Use data ethically to support your message and your reputation

Did you do anything special during September to observe PRSA Ethics Month? If you did, congratulations! If not, relax. Most ethics resources can be accessed anytime online.

Today’s public relations strategies, tactics and campaigns often include data-driven decision-making to drive results. With the use of data comes a whole new set of ethical challenges for PR professionals.

For example, when using data as part of your PR strategy, maintaining data privacy and security are key considerations.

If, in the course of your work, you’re gathering personal information, be honest in how and what you do with it. If you say you will only report survey results in aggregate, and will maintain individual responses confidential, live up to your promise. Nothing breaks trust and credibility faster than misusing or mismanaging data, especially personal data.

Take care and precautions to protect the accuracy and security of data. If you’re dealing with data vendors, ask questions and obtain assurances to confirm that they’re complying with applicable laws, regulations, best practices in systems and security management, etc., to help protect data integrity and yours.

If you mismanage data, there could be serious consequences. In the case of the Health Insurance Portability and Accountability act, known as HIPPA — designed to protect patient privacy and maintain the security of electronic records — if you fail to comply with its provisions, you could risk losing your job if you work in industries covered by it.

It’s essential to comply with laws, regulations and agreements for data collection and use, no matter what country or region in which you’re communicating.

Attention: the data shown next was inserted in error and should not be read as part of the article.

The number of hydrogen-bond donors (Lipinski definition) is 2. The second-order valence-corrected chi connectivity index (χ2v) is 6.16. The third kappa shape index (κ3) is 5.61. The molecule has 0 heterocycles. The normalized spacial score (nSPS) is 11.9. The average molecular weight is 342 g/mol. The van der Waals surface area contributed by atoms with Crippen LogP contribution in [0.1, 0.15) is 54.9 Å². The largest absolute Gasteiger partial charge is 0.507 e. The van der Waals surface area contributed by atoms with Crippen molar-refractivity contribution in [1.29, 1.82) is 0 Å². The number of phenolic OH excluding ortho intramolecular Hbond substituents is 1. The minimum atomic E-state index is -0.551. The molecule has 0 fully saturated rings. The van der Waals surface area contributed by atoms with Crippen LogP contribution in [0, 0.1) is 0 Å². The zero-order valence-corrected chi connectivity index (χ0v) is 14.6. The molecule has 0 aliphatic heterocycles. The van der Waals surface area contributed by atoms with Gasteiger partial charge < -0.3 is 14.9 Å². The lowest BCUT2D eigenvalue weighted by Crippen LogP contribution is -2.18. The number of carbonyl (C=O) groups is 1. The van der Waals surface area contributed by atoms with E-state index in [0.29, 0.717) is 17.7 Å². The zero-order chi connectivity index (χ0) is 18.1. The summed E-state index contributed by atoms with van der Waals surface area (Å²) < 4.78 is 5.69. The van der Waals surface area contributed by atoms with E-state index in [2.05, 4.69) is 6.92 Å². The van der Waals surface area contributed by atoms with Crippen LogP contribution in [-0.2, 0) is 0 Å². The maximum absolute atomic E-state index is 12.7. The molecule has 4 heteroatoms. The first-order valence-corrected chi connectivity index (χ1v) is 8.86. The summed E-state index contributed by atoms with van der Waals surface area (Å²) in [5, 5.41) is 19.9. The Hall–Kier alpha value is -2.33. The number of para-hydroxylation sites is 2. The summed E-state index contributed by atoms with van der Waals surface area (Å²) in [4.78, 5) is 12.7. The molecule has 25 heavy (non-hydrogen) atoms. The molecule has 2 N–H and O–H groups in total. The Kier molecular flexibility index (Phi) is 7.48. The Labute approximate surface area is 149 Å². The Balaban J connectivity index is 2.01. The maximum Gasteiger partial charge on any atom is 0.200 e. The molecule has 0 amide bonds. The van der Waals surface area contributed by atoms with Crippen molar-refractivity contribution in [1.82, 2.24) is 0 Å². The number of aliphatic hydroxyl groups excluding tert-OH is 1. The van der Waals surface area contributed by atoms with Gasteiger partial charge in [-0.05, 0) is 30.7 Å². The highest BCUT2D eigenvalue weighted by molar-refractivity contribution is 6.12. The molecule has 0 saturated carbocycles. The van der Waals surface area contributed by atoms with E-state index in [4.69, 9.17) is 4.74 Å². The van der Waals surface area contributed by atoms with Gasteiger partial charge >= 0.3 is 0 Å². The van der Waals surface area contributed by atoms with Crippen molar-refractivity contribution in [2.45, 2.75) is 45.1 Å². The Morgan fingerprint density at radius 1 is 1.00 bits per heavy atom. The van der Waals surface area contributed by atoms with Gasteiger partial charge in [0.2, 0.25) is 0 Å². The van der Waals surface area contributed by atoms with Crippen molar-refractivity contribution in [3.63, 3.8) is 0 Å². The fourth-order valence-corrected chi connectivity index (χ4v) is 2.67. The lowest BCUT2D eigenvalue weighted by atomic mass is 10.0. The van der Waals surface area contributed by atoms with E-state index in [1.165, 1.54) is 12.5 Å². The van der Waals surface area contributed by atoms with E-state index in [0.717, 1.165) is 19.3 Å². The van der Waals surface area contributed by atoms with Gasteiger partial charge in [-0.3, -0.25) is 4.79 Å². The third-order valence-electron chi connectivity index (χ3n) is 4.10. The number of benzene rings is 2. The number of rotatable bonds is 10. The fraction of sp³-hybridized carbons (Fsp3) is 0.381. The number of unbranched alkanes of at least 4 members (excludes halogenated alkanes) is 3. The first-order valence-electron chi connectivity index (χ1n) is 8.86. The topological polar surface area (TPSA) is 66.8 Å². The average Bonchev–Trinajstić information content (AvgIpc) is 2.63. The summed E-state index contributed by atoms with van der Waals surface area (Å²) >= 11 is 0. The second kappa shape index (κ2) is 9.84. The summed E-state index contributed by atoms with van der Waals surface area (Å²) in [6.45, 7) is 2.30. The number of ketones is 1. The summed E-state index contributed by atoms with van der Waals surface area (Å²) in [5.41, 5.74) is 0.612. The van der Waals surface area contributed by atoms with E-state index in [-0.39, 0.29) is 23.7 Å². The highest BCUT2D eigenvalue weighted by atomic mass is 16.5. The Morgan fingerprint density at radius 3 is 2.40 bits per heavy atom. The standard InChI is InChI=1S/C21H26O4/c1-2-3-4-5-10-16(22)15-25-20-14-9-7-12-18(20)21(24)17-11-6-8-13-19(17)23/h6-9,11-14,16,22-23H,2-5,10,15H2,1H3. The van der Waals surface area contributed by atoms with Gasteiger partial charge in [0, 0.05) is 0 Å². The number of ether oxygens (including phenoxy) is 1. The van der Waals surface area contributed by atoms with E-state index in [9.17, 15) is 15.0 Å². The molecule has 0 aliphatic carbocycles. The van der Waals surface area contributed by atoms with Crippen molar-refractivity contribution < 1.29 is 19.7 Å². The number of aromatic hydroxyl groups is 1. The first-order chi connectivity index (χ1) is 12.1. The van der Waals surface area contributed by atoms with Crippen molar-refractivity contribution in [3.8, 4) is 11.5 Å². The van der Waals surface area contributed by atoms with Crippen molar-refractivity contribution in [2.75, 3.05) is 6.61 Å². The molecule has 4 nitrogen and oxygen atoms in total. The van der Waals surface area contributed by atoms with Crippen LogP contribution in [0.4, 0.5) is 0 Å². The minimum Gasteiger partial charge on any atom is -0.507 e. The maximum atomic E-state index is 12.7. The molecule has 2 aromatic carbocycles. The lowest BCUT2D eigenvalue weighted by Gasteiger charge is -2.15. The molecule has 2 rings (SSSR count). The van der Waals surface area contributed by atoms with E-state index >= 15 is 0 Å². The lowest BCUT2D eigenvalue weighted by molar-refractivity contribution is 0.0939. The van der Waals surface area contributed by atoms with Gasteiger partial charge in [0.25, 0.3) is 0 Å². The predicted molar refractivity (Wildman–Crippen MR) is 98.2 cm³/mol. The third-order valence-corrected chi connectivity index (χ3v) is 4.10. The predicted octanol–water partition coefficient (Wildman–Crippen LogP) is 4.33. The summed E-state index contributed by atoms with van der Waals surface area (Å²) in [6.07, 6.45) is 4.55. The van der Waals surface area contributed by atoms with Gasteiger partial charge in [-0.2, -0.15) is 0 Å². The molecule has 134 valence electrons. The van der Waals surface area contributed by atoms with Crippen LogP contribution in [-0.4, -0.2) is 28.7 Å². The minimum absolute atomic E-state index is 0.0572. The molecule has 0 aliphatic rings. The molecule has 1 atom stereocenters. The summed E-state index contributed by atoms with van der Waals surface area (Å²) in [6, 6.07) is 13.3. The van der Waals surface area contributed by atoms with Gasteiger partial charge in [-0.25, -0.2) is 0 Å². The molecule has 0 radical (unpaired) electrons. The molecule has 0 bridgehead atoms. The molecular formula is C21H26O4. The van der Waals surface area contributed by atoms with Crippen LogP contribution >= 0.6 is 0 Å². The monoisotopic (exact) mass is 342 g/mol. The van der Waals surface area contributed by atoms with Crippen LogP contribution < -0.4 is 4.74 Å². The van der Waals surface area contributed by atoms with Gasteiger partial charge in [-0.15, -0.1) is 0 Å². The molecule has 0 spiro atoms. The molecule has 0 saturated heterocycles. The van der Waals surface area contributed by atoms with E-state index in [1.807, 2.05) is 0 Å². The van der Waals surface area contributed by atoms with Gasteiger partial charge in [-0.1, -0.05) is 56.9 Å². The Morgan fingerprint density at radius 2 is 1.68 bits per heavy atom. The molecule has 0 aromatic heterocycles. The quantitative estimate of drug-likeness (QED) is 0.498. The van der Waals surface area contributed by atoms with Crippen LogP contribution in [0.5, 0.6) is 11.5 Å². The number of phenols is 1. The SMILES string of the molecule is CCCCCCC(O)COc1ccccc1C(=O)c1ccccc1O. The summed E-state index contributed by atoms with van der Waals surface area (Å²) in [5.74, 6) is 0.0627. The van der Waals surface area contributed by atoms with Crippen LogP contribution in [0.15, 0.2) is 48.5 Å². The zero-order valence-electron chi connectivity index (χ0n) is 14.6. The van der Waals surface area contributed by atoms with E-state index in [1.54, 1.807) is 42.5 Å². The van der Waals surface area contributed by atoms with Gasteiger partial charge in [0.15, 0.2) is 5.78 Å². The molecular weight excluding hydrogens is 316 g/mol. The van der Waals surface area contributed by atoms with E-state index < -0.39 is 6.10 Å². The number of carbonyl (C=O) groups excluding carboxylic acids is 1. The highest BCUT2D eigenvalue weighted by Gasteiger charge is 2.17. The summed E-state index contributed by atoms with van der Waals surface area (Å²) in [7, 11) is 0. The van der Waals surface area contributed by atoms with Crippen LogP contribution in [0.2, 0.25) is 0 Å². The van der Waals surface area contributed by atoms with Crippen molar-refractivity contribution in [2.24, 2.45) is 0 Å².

The European Union’s General Data Protection Regulation is one of the toughest regulations around. If you’re communicating in campaigns targeting Europeans, it’s important to understand it to know what it takes to comply. See https://eugdpr.org/ to learn more.

Data privacy is taken seriously in the United States, too. The California Consumer Privacy Act goes into effect January 1, 2020. It marks some of the most comprehensive data protection privacy laws in the U.S. It could be precedent setting for other states considering future regulations or potential federal requirements.

So, what’s good counsel when it comes to incorporating data into your work? If you’re using data in your work as a public relations pro, use it accurately and objectively. Avoid the temptation to use it out of context or to distort it. Be truthful, transparent and use data honestly to support your message and reputation, rather than risk it.

If you’re looking for more resources on understanding data privacy ethical considerations, see this from the Association of National Advertisers content: https://thedma.org/accountability/ethics-and-compliance/dma-ethical-guidelines/data-security/

Submitted by Kathy Krafka-Harkema, APR, Ethics Chair

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